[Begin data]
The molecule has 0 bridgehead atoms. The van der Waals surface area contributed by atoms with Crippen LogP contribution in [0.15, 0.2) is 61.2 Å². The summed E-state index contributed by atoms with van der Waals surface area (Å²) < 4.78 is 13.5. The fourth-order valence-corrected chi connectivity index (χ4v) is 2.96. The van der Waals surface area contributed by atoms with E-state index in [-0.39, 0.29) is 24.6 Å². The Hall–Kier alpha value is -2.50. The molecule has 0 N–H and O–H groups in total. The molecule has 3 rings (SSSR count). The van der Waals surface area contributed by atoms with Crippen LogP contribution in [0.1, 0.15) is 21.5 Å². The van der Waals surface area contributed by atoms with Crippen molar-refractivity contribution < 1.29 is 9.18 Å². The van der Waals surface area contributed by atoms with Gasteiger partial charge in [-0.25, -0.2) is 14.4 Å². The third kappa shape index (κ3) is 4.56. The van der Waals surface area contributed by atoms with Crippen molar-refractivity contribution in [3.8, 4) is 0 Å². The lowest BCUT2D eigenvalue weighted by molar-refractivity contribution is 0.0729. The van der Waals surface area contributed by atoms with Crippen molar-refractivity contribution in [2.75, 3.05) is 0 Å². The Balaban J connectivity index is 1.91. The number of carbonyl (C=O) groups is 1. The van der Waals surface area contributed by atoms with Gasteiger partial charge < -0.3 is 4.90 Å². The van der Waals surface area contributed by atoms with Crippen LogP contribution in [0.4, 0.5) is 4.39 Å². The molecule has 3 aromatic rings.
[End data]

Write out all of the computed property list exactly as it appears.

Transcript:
The molecule has 0 bridgehead atoms. The van der Waals surface area contributed by atoms with Crippen LogP contribution in [0.15, 0.2) is 61.2 Å². The summed E-state index contributed by atoms with van der Waals surface area (Å²) < 4.78 is 13.5. The fourth-order valence-corrected chi connectivity index (χ4v) is 2.96. The van der Waals surface area contributed by atoms with E-state index in [-0.39, 0.29) is 24.6 Å². The Hall–Kier alpha value is -2.50. The molecule has 0 N–H and O–H groups in total. The molecule has 3 rings (SSSR count). The van der Waals surface area contributed by atoms with Crippen LogP contribution in [0.1, 0.15) is 21.5 Å². The van der Waals surface area contributed by atoms with Crippen molar-refractivity contribution < 1.29 is 9.18 Å². The van der Waals surface area contributed by atoms with Gasteiger partial charge in [-0.25, -0.2) is 14.4 Å². The third kappa shape index (κ3) is 4.56. The van der Waals surface area contributed by atoms with Crippen molar-refractivity contribution in [3.8, 4) is 0 Å². The lowest BCUT2D eigenvalue weighted by molar-refractivity contribution is 0.0729. The van der Waals surface area contributed by atoms with Crippen molar-refractivity contribution in [2.75, 3.05) is 0 Å². The Balaban J connectivity index is 1.91. The number of carbonyl (C=O) groups is 1. The van der Waals surface area contributed by atoms with Gasteiger partial charge < -0.3 is 4.90 Å². The van der Waals surface area contributed by atoms with Crippen LogP contribution in [0.4, 0.5) is 4.39 Å². The molecule has 3 aromatic rings.